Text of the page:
An emphasis on product uniformity and flexibility in product volume are two of Ferti Technologies’ competitive advantages. The St. Michel, Quebec-based company produces fertilizer products for golf courses, lawn care companies, lawn and garden retailers, and vegetable and fruit growers. Products are distributed throughout Canada and the United States and shipped to Europe, South America, Korea and New Zealand, according to founder and owner Marc Vaillancourt.
The company, founded by Vaillancourt in 1987 as Fertichem, recently changed its name to Ferti Technologies to reflect its emphasis on using an organic base in most of its products. “The suffix ‘chem’ no longer fits us,” he adds.
In addition to producing products under its Envirosol and Nutrite brands, Ferti has the ability to produce private-label items for customers as well as ship in smaller volumes than many of its competitors.
“The reason why people like to do business with us is we don’t ask for large volumes for a private label,” Vaillancourt explains. “A lot of companies ask customers to buy hundreds of tons for private labels; we go by truckload.”
The company has the ability to offer private-label quantities as small as 20 tons, he adds.
Ferti Technologies’ size also allows it to offer products on a faster timetable than many comparable larger companies. “I think we’re pretty flexible,” Vice President Hugo Provencher says. “Because of our structure and dedication to customer service, we can turn around our products quickly.”
All of Ferti Technologies’ products are manufactured in five plants on a 20-acre site in St. Michel. Each plant produces a specific kind of product, including four different granular sizes, soluble and liquid fertilizers.
The company sources raw materials such as nitrogen, phosphorus and potash from a number of suppliers in Canada, the United States and Europe. Materials are blended in ribbon, vertical and rotary mixers and then bagged using bags that are also sourced from outside vendors, Vaillancourt says.
As the company’s suppliers are located in different parts of the world, Ferti works to schedule deliveries and productions around each vendor’s lead time requirements. The company generally maintains an inventory of up to 2,200 tons of raw materials, Provencher says.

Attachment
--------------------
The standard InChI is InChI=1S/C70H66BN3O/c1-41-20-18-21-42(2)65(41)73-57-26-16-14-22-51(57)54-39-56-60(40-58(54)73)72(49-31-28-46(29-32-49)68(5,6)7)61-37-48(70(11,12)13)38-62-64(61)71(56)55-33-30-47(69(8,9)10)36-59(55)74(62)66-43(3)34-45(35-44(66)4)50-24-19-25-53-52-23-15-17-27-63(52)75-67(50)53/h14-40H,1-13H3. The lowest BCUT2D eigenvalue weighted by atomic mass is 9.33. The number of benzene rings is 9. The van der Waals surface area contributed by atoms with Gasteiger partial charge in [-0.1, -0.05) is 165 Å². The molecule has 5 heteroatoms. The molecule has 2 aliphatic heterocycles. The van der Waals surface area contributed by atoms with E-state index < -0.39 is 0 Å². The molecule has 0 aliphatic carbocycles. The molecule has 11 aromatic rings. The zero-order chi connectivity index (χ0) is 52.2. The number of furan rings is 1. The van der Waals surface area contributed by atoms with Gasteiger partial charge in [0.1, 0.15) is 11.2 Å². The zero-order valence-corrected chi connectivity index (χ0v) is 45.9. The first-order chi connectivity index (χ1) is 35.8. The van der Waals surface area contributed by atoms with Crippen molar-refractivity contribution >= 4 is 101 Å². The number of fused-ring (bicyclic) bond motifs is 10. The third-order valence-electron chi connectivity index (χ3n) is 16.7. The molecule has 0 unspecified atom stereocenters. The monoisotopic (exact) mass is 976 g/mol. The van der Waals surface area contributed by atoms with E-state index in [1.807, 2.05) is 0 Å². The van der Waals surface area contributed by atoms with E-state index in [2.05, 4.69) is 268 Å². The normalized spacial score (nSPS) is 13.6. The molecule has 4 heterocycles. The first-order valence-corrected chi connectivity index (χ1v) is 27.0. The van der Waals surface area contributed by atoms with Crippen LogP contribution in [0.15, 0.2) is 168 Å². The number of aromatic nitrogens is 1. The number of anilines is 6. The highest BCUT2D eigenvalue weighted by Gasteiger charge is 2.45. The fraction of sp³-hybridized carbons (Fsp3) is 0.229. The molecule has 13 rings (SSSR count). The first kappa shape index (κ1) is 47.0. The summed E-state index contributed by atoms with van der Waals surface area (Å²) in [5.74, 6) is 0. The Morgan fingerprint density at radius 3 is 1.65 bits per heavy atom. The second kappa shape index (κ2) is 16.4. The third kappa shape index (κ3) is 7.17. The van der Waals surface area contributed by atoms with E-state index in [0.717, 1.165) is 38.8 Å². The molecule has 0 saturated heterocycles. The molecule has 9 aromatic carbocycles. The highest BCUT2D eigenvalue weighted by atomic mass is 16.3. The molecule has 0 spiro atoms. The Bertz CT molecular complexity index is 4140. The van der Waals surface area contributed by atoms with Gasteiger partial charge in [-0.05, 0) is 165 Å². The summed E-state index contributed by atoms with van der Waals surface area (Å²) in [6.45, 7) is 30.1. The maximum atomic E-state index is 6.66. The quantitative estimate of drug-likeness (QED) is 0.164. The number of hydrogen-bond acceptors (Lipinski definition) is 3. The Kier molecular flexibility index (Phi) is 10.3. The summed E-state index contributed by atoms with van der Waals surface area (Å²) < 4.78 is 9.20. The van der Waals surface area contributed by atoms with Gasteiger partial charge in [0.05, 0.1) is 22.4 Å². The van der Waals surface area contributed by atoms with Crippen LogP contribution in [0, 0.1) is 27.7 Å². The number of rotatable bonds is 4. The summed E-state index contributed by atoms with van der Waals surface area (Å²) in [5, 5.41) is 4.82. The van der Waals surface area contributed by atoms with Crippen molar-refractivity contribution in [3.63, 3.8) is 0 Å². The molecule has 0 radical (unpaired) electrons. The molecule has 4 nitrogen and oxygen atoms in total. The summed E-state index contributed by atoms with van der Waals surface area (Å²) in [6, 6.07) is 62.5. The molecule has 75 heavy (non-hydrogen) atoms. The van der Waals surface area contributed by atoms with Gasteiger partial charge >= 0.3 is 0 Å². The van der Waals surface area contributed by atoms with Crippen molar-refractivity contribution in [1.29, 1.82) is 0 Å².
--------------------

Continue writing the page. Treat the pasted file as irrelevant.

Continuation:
Ferti operates five production lines, with product lines usually changed four to five times a day. The company is able to produce up to 200 tons per day of one product, on the main line. Equipment is routinely upgraded and replaced each year.
Guiding Ferti’s manufacturing process is a team of five agronomists who make product and blend recommendations to customers to suit their particular needs, Vaillancourt says.
Agronomists also offer services including insect and disease diagonsis, weed identification, tree and shrub species identification, and other horticultural advice, according to the company.
While each customer and market served by the company has different requirements, there is one common thread to Ferti Technologies’ fertilizer products.
“Every product, before it goes into the plant, is screened to make sure it meets a uniform size,” Vaillancourt says. “Our product is more uniform than others because of our screening systems. We give customers a better product, even in small quantities.”
Foremen oversee productivity and quality on the floor and report back regularly to management. The company also maintains an onsite quality control laboratory, he adds.
While Vaillancourt says he is proud of the flexibility and attention to customers’ needs that Ferti Technologies’ small size affords it, he feels there is room for growth. The company seeks to maintain a 10 percent yearly growth rate.
“We try to be ahead in the market, even as a small company,” he says.
Key to Ferti Technologies’ current growth plans is an expansion of its manufacturing operations. The company will operate a new plant in the United States to expand its business in 2011.
Much of the company’s existing business in the United States is through sales of Nutrite products. Vaillancourt says he also looks to expand private-label business there.
“We want to continue to progress in the U.S. market,” Vaillancourt adds. “That’s where much of our growth has been in the last three to four years.”